How Joel Robuchon earned more Michelin stars than any other chef

Joel Robuchon

The Telegraph recently sat down with Joël Robuchon, “the chef with more Michelin stars than any other and a temper that terrified even Gordon Ramsay” (at whom he once threw a plate). In an in-depth intervew Robuchon discussed his background and the challenges of being a high-end chef who isn’t afraid to take on the establishment. 

Among the highlights we found especially interesting were:

  • One of the things that has kept him at the top for nigh-on 40 years is his legendary attention to detail…Whenever he descends on one of his periodic tours of inspection, ripples of fear pass down the corridors.”
  • He received his inspiration to cook while studying in a seminary – which he entered at the age of 12: “But once there, Robuchon found he was more interested in sitting in the kitchen watching nuns cut up vegetables than he was in his Bible studies. “I’d help them top and tail beans. The nuns were always very nice to me. They were the only women I saw, and there was something very maternal about it. I think I grew up with the idea that there was something comforting about preparing food.”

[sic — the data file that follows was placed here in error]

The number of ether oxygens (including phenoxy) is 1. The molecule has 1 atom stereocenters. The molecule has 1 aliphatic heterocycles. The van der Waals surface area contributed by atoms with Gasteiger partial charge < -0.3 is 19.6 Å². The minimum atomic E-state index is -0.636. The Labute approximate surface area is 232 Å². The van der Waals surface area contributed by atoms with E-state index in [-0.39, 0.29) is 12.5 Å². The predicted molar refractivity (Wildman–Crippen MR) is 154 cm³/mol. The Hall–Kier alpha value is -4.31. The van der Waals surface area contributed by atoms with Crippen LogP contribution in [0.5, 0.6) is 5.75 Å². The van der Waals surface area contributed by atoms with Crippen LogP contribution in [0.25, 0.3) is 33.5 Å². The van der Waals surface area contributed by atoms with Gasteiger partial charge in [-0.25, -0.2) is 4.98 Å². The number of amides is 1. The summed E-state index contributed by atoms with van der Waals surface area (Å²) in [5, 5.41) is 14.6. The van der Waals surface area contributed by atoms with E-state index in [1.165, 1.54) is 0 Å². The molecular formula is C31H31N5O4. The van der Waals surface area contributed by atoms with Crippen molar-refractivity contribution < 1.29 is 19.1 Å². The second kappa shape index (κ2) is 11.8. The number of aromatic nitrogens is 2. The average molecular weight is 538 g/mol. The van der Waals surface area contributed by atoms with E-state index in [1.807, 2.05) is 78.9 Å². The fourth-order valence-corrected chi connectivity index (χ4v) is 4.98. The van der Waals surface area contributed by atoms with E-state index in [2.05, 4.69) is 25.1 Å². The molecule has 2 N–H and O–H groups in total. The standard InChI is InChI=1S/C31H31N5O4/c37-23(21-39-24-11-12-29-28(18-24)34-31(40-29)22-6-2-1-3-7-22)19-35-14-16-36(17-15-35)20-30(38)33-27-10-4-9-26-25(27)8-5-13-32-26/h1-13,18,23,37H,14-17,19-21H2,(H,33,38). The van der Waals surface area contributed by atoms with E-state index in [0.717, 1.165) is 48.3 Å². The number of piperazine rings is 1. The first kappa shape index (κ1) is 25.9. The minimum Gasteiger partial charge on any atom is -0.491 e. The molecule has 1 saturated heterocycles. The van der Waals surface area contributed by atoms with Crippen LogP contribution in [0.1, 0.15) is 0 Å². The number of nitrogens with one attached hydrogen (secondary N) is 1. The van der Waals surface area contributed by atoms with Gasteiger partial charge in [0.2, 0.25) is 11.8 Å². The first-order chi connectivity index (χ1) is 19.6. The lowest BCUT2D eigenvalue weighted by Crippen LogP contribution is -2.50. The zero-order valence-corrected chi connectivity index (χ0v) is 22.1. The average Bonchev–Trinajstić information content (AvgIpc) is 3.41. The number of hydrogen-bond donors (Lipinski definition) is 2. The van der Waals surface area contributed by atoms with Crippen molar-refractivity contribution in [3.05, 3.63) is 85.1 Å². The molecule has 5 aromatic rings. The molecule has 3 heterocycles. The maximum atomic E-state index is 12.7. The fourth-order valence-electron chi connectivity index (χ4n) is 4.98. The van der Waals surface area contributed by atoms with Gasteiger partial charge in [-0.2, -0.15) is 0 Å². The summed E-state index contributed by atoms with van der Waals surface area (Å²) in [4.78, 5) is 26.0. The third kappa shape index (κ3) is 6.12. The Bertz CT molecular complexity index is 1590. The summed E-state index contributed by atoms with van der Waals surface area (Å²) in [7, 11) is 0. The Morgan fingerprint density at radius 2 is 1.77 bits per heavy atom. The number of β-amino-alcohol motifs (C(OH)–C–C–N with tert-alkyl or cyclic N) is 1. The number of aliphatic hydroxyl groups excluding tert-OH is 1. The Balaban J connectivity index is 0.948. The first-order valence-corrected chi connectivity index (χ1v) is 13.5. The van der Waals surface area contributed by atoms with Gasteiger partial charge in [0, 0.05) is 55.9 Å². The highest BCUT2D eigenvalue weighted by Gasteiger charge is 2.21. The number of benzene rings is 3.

• He’s won numerous awards and accolades, including being named chef of the century and having one of his restaurants rated as the best in the world – but his signature dish is mashed potatoes, which has just four ingredients: potatoes, butter, salt, and milk.
  • He chucked it all at 50 (he’d never been out of kitchen long enough to see snow), but then came out of retirement to rail against traditional gastronomic restaurants, where flavor isn’t the most important criteria, and start a new chain of L’Ateliers.
  • He insists that London, not Paris, is the gastronomic capital of the world.

We’re not sure we’d want to work for him, but Robuchon makes definitely for a fascinating interview – it’s definitely worth reading.

Photo: Rebecca Marshall

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